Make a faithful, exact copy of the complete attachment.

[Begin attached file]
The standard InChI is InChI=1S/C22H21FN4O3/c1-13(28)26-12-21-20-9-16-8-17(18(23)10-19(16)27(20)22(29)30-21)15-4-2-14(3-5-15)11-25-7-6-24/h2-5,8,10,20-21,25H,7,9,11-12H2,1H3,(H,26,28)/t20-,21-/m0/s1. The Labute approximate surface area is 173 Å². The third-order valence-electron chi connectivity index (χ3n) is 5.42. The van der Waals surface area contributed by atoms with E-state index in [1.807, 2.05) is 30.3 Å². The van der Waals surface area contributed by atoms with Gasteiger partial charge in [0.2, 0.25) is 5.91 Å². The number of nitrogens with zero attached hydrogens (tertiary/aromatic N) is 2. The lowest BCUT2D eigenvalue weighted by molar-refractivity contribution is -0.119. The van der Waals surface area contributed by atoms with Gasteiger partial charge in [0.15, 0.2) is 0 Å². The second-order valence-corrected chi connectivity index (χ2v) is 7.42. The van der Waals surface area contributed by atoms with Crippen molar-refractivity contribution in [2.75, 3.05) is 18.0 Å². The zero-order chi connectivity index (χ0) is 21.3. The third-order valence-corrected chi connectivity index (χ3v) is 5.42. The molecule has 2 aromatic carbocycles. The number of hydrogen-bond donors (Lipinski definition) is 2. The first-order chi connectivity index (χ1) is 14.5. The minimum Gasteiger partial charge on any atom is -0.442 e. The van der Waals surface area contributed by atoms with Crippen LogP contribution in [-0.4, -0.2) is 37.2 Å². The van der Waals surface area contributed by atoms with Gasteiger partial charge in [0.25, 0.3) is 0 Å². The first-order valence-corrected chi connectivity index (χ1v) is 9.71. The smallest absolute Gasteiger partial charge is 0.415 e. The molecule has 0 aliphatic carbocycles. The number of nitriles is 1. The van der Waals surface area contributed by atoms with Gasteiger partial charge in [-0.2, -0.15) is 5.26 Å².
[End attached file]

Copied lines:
The standard InChI is InChI=1S/C22H21FN4O3/c1-13(28)26-12-21-20-9-16-8-17(18(23)10-19(16)27(20)22(29)30-21)15-4-2-14(3-5-15)11-25-7-6-24/h2-5,8,10,20-21,25H,7,9,11-12H2,1H3,(H,26,28)/t20-,21-/m0/s1. The Labute approximate surface area is 173 Å². The third-order valence-electron chi connectivity index (χ3n) is 5.42. The van der Waals surface area contributed by atoms with E-state index in [1.807, 2.05) is 30.3 Å². The van der Waals surface area contributed by atoms with Gasteiger partial charge in [0.2, 0.25) is 5.91 Å². The number of nitrogens with zero attached hydrogens (tertiary/aromatic N) is 2. The lowest BCUT2D eigenvalue weighted by molar-refractivity contribution is -0.119. The van der Waals surface area contributed by atoms with Gasteiger partial charge in [0.15, 0.2) is 0 Å². The second-order valence-corrected chi connectivity index (χ2v) is 7.42. The van der Waals surface area contributed by atoms with Crippen molar-refractivity contribution in [2.75, 3.05) is 18.0 Å². The zero-order chi connectivity index (χ0) is 21.3. The third-order valence-corrected chi connectivity index (χ3v) is 5.42. The molecule has 2 aromatic carbocycles. The number of hydrogen-bond donors (Lipinski definition) is 2. The first-order chi connectivity index (χ1) is 14.5. The minimum Gasteiger partial charge on any atom is -0.442 e. The van der Waals surface area contributed by atoms with Crippen LogP contribution in [-0.4, -0.2) is 37.2 Å². The van der Waals surface area contributed by atoms with Gasteiger partial charge in [0.25, 0.3) is 0 Å². The first-order valence-corrected chi connectivity index (χ1v) is 9.71. The smallest absolute Gasteiger partial charge is 0.415 e. The molecule has 0 aliphatic carbocycles. The number of nitriles is 1. The van der Waals surface area contributed by atoms with Gasteiger partial charge in [-0.2, -0.15) is 5.26 Å².